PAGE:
The Taiwan Times
Reporting on God’s mission in Taiwan
Here at Concordia Middle School, I teach Bible class for 7th and 8th graders, and like any classroom it has both rewarding and challenging aspects. On one hand, it is a joy to have the opportunity to share the Gospel with the students. Many of these students are not Christians so the primary part of my ministry is to help them to hear and understand the Bible. As an American teacher, I use English. This opportunity is important, but can also be frustrating when the students are skeptical or not open to the message, or are unable to understand because of their low English ability.
The in-class environment can also be intimidating for students to show interest or ask questions. There are several reasons for this. First, of all they are in high school, so peer pressure and perception are ever-present. This can influence a students’ willingness to participate and show interest at the risk of being un-cool or standing out in the class.
Second, because many students are non-Christians it can be difficult to be open about sharing beliefs or ideas. They are probably insecure about sharing their beliefs, and as much as I reassure them as their teacher, peer influence is extremely powerful. Third, the students are communicating in a second or third language, making some of them afraid to use English.
This is the context for many Bible classes here in CMS. As a teacher I often get caught up in reaching out to the students who do not yet believe, that I forgot about the pressure and challenges that those with faith have as students in Bible class. In an 8th grade class this month, I was reminded that it is important to continue to support and uplift the Christian students in my classes.
I recently had a lesson with my 8th graders (Junior 2), about Jesus calling the first disciples. In the lesson we read about how Simon, Andrew, James, and John left everything to follow Jesus. The main point was that it can be difficult to follow Jesus at times. Christians are sometimes laughed at or put-down because of their beliefs, but Jesus is always with us and loves us. He is the most important thing.
At the beginning of the lesson, there was an activity where the students wrote down 10 things that are important to them. After they wrote these things, I then told the class that I would be taking some of them away and that those items would be gone forever. So I first told them to cross 3 things off of their list…and then two more…and then two more…and then one…and then one…until they only had one thing left on their list. What was the most important thing to them?
The kids moaned and agonized over their choices, as they eliminated genuinely important items from their list. In the end, some of the final answers included a parent, friends, love, and freedom. I teach two classes of 8th graders, about 40 kids in total. In my two classes there was only one student who had Jesus as his answer.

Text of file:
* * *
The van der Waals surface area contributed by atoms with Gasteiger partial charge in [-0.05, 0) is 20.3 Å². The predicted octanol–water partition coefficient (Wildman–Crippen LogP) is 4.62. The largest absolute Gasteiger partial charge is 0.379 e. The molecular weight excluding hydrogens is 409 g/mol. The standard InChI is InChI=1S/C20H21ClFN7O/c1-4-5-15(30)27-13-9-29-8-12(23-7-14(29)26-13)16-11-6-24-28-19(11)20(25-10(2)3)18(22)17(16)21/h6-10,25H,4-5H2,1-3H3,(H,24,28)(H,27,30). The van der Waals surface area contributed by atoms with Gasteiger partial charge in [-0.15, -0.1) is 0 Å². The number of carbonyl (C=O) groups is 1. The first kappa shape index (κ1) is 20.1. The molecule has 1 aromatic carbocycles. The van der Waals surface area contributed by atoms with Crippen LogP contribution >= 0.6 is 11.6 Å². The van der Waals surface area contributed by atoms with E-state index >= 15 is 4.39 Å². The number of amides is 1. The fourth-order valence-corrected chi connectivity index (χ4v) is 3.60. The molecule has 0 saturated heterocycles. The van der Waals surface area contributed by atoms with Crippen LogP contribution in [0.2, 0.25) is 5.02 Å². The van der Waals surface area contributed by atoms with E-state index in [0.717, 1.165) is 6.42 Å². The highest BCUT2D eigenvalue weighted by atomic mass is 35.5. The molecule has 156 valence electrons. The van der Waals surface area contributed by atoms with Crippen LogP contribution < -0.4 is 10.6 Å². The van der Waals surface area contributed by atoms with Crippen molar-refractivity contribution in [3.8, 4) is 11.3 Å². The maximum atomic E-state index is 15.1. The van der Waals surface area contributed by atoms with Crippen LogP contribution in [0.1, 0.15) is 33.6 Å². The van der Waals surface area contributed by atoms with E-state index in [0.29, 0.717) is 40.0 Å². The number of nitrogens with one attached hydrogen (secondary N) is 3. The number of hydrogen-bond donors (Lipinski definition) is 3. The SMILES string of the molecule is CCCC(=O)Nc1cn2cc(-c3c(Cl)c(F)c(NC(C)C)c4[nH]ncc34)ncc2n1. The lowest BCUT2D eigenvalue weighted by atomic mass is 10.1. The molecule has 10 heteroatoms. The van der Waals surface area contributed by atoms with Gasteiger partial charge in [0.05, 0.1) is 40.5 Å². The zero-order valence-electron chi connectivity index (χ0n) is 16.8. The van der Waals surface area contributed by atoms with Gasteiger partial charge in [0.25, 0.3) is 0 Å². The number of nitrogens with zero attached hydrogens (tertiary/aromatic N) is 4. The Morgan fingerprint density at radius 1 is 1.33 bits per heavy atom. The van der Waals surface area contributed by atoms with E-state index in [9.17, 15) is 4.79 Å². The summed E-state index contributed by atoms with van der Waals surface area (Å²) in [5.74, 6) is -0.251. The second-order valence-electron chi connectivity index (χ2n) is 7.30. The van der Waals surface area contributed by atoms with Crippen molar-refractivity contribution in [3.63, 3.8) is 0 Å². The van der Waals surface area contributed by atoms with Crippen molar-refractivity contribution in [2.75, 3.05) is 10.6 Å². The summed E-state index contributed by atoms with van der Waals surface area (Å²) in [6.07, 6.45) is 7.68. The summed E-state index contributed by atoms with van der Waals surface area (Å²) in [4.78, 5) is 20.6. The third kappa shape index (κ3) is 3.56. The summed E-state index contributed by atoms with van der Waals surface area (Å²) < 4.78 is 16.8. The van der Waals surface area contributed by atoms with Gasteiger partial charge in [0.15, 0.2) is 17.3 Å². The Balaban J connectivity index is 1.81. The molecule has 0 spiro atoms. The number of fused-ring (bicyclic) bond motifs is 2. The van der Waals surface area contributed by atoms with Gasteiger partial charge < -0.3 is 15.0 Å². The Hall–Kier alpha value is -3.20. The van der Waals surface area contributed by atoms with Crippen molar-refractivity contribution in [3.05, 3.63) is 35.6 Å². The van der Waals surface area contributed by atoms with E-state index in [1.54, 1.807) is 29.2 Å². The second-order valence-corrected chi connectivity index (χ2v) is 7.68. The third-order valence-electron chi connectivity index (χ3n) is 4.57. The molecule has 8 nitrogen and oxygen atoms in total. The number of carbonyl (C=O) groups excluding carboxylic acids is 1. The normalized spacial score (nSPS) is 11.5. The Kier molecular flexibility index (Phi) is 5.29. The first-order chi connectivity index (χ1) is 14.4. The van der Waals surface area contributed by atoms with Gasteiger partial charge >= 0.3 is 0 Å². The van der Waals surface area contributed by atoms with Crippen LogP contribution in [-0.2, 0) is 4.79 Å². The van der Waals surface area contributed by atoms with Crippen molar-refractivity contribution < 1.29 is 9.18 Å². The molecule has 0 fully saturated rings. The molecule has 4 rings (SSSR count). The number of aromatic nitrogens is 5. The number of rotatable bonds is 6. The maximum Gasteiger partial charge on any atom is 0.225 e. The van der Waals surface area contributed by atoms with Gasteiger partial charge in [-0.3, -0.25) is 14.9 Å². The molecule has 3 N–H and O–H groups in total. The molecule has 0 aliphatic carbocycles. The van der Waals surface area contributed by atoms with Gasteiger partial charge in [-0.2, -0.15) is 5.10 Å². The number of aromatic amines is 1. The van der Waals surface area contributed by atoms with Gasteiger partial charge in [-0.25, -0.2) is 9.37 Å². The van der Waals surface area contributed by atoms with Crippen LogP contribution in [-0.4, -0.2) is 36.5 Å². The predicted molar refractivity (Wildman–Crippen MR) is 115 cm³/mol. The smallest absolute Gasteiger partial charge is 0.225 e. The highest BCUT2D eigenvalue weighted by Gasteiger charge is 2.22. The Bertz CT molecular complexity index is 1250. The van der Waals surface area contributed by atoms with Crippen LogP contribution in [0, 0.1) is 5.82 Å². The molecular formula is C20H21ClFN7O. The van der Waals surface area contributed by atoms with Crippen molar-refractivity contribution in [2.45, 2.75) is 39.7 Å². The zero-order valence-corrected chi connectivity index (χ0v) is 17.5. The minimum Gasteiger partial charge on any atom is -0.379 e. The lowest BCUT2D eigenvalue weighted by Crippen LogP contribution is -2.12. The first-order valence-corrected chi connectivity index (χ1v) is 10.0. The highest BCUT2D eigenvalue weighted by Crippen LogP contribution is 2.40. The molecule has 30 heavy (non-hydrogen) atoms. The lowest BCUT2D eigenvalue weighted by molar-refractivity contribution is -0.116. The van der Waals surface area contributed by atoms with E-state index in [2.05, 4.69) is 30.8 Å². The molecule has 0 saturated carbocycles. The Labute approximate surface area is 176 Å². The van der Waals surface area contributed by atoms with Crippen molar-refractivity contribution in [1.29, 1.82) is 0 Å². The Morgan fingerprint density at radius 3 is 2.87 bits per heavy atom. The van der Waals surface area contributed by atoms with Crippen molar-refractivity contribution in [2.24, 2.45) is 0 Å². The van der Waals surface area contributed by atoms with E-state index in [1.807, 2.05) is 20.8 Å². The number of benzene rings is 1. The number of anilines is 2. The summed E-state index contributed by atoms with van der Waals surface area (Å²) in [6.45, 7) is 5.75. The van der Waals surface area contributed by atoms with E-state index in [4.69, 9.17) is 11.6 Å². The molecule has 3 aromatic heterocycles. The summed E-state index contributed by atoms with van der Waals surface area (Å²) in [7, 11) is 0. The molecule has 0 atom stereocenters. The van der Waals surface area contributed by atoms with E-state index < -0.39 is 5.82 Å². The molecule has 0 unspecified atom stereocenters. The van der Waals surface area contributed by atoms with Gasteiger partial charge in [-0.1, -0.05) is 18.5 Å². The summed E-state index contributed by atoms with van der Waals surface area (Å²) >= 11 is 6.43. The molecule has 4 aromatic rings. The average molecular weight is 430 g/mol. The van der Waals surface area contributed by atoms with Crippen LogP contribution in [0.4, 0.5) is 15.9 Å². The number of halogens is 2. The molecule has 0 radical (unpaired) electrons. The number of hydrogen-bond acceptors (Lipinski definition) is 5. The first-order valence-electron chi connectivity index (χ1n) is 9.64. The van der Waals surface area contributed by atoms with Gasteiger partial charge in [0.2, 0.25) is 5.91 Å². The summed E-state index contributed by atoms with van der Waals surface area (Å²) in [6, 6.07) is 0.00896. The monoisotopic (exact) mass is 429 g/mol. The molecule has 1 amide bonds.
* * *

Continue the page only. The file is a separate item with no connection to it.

When I thought about this I had two immediate thoughts. First, there are still many students who need to continue to hear about God’s love in Jesus. But second, that student had a lot of faith and courage to write Jesus’ name as the most important thing in his life. Amongst the pressure of being a high school student and being judged by his peers, he wrote the one name that brings salvation.
I was really touched by his courage, and made a point to talk to him as he was leaving class. I told him that I was really happy to see he wrote Jesus as his most important thing. He smiled and acknowledged my comment, but quickly made his way out the door. I am sure he did not want to make a big scene out of it.
I was reminded of the importance of supporting and uplifting the fellow Christians here in Taiwan. It can be hard to go against the grain and stand up for Jesus, and they need encouragement from those of us who are also part of the family of God. I hope my 8th grader felt encouraged about his answer after class.
News for next year!
After much prayer and consideration, I have decided to return to Taiwan for another year of service. I am still passionate about the ministry to the students here at CMS and to the people who live in Chia Yi and the surrounding area. I would like to thank you for your support and prayers.
As a result, I will have to continue fundraising, and I will write more about that in a future newsletter. Please hold off on sending funds to support me. I want to make sure I have the proper information and be able to give you a clear idea of how the process will go this time around. I hope to be able to give you more information in my next newsletter in March.
It’s Prayer Time!
1. Praise God for leading me in a decision about next year. Please ask that He would continue to guide and bless my relationships with students, co-workers and all other people I meet here in Taiwan.
2. Pray for Pastor Alex as he prepares to come and be our pastor in one month. Also pray for Doug Larson, and his sons Jacob and Caleb, as they prepare to come in April on a short term mission trip to do music ministry here in Chia-Yi.
God’s blessings to you all!